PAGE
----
Canadian oil sands boom escalating construction costs

Shell Canada Ltd. says the cost of the upstream segment of a new oil sands project in northern Alberta could be up to 20% more than the original estimate of $1.8 billion (Can.). Oil sands expansion projects by other companies in the Fort McMurray region have also experienced increased costs or have warned that they are a possibility.

Apr 26th, 2001


By Jim Stott
Special OGJ Online Correspondent

CALGARY, Apr. 26 -- Shell Canada Ltd. says the cost of the upstream segment of a new oil sands project in northern Alberta could be up to 20% more than the original estimate of $1.8 billion (Can.).

The Athabasca Oilsands project in the Fort McMurray region will cost an estimated $5 billion, including the Muskeg River mine site and a pipeline to carry bitumen to an expanded Shell refinery upgrader at Scotford, near Edmonton.

Shell is lead partner in the project with 60%. Chevron Canada Resources Ltd. and Western Oil Sands Inc. each hold 20% in the venture, which is under construction and on schedule for completion and start-up in late 2002.

Shell said increasing regional and international construction activity in the oil and gas industry is resulting in upward cost pressures on the project. It said a detailed cost review of the Muskeg Mine and extraction facilities has now been completed and indicates the potential for a cost increase in the range of 20%, or $360 million over the original estimate. Factors include higher labor costs, the impact of detailed engineering definition, scope and design changes to improve operational reliability, and rising costs for materials and energy.

Shell said comprehensive efforts to mitigate the cost pressures and effectively execute both the upstream and downstream parts are continuing. It said the impact of these efforts and the potential for further changes to upstream and downstream costs will become clearer as activities reach peak levels and the labor environment adjusts to the expected completion of other industry projects later this year.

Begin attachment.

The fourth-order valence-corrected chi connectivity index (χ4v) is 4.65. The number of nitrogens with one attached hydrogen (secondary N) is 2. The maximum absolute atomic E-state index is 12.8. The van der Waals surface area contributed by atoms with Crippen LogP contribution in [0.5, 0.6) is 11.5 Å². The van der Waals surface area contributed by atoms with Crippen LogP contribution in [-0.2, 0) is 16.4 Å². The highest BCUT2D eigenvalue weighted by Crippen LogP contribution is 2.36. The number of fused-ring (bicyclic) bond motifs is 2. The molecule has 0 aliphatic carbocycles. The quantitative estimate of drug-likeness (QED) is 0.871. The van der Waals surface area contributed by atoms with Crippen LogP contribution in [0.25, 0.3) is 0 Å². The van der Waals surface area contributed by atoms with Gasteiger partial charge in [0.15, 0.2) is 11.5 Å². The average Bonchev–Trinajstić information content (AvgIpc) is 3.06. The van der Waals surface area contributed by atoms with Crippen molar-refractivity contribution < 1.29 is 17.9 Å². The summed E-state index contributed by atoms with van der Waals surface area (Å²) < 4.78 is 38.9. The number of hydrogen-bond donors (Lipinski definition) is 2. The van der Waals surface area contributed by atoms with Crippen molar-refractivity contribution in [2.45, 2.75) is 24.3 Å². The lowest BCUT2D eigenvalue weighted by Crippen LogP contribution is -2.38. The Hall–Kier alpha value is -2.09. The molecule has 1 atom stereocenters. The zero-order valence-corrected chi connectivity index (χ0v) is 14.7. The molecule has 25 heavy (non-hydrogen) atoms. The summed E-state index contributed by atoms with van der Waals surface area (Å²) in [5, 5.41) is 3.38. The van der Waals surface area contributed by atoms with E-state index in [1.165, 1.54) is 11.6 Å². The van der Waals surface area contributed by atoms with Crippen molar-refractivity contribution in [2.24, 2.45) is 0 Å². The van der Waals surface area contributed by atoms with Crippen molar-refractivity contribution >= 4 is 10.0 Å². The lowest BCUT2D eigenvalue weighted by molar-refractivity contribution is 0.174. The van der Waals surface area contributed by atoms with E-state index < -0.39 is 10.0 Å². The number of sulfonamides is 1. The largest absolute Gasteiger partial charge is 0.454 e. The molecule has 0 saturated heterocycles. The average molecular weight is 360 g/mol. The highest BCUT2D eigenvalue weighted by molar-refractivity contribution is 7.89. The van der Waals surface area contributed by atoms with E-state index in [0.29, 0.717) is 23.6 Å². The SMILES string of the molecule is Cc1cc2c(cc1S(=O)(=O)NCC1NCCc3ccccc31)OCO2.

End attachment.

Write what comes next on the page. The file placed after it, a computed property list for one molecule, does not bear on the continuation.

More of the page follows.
Meanwhile, Shell is standing by an estimate of a 10% cost increase in downstream components, based on a detailed review completed in 2000.

Shell said at the end of the first quarter that engineering was 76% complete at the mine site and 80% complete at the Scotford refinery upgrader site. Construction was 32% complete at the mine site and 17% complete at the Scotford site.

Other projects
Oil sands expansion projects by other companies in the Fort McMurray region have also experienced increased costs or have warned that they are a possibility.

The Syncrude Canada Ltd. consortium, the world's largest oil sands producer, recently completed its new Aurora mine, 22 miles north of its original Mildred Lake site. It said Aurora was completed within 10% of its original appropriated capital budget.

The group has now completed two stages of a planned four-stage, $8 billion expansion. Stage three will include a major expansion of the Mildred Lake upgrader and an additional production train at the Aurora Mine, both by the third quarter of 2004. Syncrude plans to double its capacity to 460,000 b/d by 2008 and account for 25% of Canadian crude production.

Suncor Energy Inc., Calgary, has completed 80% of its Project Millennium oil sands expansion and estimates project costs to date at $2.65 billion. The company said its cost estimate for the project remains unchanged at $2.8 billion.

However, it warned that construction cost pressures continue to challenge the project. It said construction productivity in the second quarter would be an important factor. Suncor expects to provide a final cost estimate early in the third quarter, when the project is expected to be more than 90% complete.

Oil sands production in the first quarter averaged 113,400 b/d compared with 114,800 b/d in first quarter 2000. Project Millennium is scheduled to increase Suncor oil production to 225,000 b/d by 2002.

The winding down of the project and the fact that oil sands projects are in different phases of development is expected to be a mitigating factor in the high demand for skilled labor, which is a contribution to increased costs.

Canada's National Energy Board recently estimated that all the oil sands projects currently on the drawing board, such as a $5.25 billion venture by Husky Energy Inc., have a value of about $34 billion, although it is unlikely that all projects will survive. It also estimated recoverable reserves in the western Canada oil sands at 308 billion bbl.

Even moderate uptick in estimated project costs will have a significant impact on corporate and industry finances.

Contact Jim Stott at stottj@cadvision.com

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